Recap of Nov. 22: Is President Bush Going to Kill the Bull Market?


Neil Cavuto was joined by Gregg Hymowitz, founder of Entrust Capital; Jim Rogers, president of; Cheri Jacobus, Republican Strategist; Tom Dorsey, President of Dorsey, Wright & Associates; Mike Norman, founder of Economic Contrarian Update; and Wendy Murphy, former prosecutor and founder of Victim Advocacy and Research Group.

Neil Cavuto: Is President Bush about to go from wall street hero to wall street villain? The stock market has rewarded the President with an historic rally for his tax cuts and for his tough stance on terror. But is he about to wipe out all all those gains with his tough stance on bras and bathrobes? I'm talking about a looming trade war. The White House is trying to protect American manufacturing jobs by limiting the amount of bras and other fabrics we buy from China. So Jim, is it getting nasty?

Jim Rogers: Of course it's getting nasty. This isn't good for the country. It's not good for the market. And it's not good for the economy. We did it with steel and it cost us more jobs than we saved. And no one has ever won a trade war. We will lose as much as the other people.

Gregg Hymowitz: I don't think there's going to be a full-blown trade war. Free trade is a great thing in theory. But in reality, when it's about your jobs and when it's about the 300,000 jobs that have been lost in the textile industry. That's a real problem.

Mike Norman: The fact of the matter is, the Chinese just don't play fair. Out of the sixteen million vehicles Detroit and the "big three" manufactures every year, only about 25,000 vehicles go to China. And that's because there's 100% tariffs on imported vehicles.

Neil Cavuto: Here's what worries me that this is going to start causing problems for this President because he touts himself as a free trader but again and again he appears to be anything but.

Cheri Jacobus: I don't think anyone expects a president to be 100% free trader if it means jobs in the United States being lost. If this is perceived as an elbow jab to the Chinese, that's going to be just fine as well. It's also a speed bump to correct an inequity and imbalance of trade with China. I don't think this is going to hurt the President at all. And there is certainly not going to be a trade war.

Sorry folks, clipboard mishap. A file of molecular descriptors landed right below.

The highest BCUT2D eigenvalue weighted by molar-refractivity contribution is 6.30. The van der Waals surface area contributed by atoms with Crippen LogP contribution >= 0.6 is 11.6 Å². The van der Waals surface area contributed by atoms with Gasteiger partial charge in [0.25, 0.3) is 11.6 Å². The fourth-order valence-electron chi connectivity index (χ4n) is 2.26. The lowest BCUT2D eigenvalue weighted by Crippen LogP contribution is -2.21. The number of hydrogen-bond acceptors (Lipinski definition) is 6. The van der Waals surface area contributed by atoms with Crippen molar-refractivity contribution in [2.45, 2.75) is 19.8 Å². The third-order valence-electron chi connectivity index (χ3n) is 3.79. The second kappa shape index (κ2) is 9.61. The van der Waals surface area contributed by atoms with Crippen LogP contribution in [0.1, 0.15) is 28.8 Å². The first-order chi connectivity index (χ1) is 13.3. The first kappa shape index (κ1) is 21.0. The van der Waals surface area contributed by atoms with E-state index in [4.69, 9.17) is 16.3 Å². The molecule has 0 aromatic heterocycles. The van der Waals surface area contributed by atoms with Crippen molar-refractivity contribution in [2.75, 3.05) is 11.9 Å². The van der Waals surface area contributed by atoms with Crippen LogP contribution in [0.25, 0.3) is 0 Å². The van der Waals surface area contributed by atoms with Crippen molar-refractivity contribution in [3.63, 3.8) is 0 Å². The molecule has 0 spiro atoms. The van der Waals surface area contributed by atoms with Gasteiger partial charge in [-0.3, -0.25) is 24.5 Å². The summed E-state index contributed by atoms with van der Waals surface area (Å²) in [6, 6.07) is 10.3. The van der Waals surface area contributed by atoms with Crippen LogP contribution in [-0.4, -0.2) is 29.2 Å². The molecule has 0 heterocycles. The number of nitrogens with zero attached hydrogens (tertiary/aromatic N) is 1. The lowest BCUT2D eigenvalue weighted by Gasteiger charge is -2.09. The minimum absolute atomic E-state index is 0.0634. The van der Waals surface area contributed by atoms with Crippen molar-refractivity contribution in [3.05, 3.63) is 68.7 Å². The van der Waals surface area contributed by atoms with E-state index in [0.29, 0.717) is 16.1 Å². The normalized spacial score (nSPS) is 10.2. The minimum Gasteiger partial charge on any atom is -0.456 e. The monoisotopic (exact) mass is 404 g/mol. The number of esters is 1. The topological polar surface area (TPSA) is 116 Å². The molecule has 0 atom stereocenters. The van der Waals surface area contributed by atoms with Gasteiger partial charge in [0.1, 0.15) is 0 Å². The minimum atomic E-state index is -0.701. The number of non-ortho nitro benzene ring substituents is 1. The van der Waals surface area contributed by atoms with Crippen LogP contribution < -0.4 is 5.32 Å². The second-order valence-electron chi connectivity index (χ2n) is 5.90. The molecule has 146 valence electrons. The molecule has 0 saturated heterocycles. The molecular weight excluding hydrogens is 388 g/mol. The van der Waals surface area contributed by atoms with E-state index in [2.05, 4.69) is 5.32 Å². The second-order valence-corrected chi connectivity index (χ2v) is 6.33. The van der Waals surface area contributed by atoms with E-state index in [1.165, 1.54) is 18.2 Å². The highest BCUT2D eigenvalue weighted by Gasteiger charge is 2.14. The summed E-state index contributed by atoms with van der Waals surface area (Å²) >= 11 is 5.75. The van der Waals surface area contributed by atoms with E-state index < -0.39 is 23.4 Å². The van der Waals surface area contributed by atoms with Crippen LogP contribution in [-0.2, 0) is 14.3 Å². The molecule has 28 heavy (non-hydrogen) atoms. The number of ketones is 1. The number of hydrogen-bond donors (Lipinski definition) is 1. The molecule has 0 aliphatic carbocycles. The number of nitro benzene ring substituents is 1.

Mike Norman: Jim, when you said there were jobs lost in steel you were wrong. It did lose but it was at a slower rate than it lost in the year before the inception of the tariffs.

Jim Rogers: The people who use steel lost more jobs than the steel industry.

Gregg Hymowitz: The problem is it's nice to have free trade but you also have to balance competition. There are more unemployed people in China than the entire labor force in the United States. And they will do everything they can to get them employed. Even if it's How do we tell people in the United States, 'just re-train yourself.' That's not a good enough answer when it's your job.

Jim Rogers: If you raise prices here by putting on tariffs, that makes us less competitive and we lose more jobs.

Mike Norman: Jim, the Japanese and the Chinese have essentially been doing that for decades and you say these are the countries that we should emulate. We're not allowed to do it, but they are?

Gregg Hymowitz: The problem this President faces and we face as a country is how do we manage the problem in the short-term. We're basically talking about tariffs on 5% of a $10 billion textile industry. You have to manage this carefully otherwise you're saying to hundreds of thousands of people to just retrain themselves.

Neil Cavuto: Cheri, what do you make of the notion that where there's smoke, there's fire. That it starts with steel and could now effect things like bras and bathrobes.

Cheri Jacobus: No, I don't think there is any link. The steel tariffs were something that was designed to help the employment situation here in the United States in the steel industry and it's been working. Our economy needs to come back and employment is the last lagging part of this.

Jim Rogers: The Europeans have already said they're going to put retaliatory tariffs on our goods in 2004. Nobody wins trade wars.

Cheri Jacobus: The President hasn't announced what he's going to do and I'm sure there's a compromise in there somewhere. The retaliatory measures could be lessened.

Jim Rogers: Mike, the steel stocks have not done anything during this whole period of time.

Mike Norman: It's a three year program. They went down and came back as the effects of the tariffs started to take hold. If we run it through for the three years, they're going to be a lot higher.

Neil Cavuto: Here's a point Jim has made: when you start protecting industries, ultimately the markets don't like that. I'm not saying what's justified or not, but in periods when we do that markets don't do well.

Gregg Hymowitz: I think you saw some of that in the dollar declining slightly. I think if the market believed this would be a full-blown out trade war it would react very negatively. I don't believe that's what's going to happen.

More for Your Money: Turning Turkey Stocks Into Stock Treasures!

Neil Cavuto: Forget buying turkey for Thanksgiving! Someone here says you should be buying the stock market "turkeys" to get more for your money. If one year ago, you bought the five worst performing Dow stocks, today you'd have 30% more money. That's well over twice the return of the Dow's overall performance. Tom, is this a good investment strategy?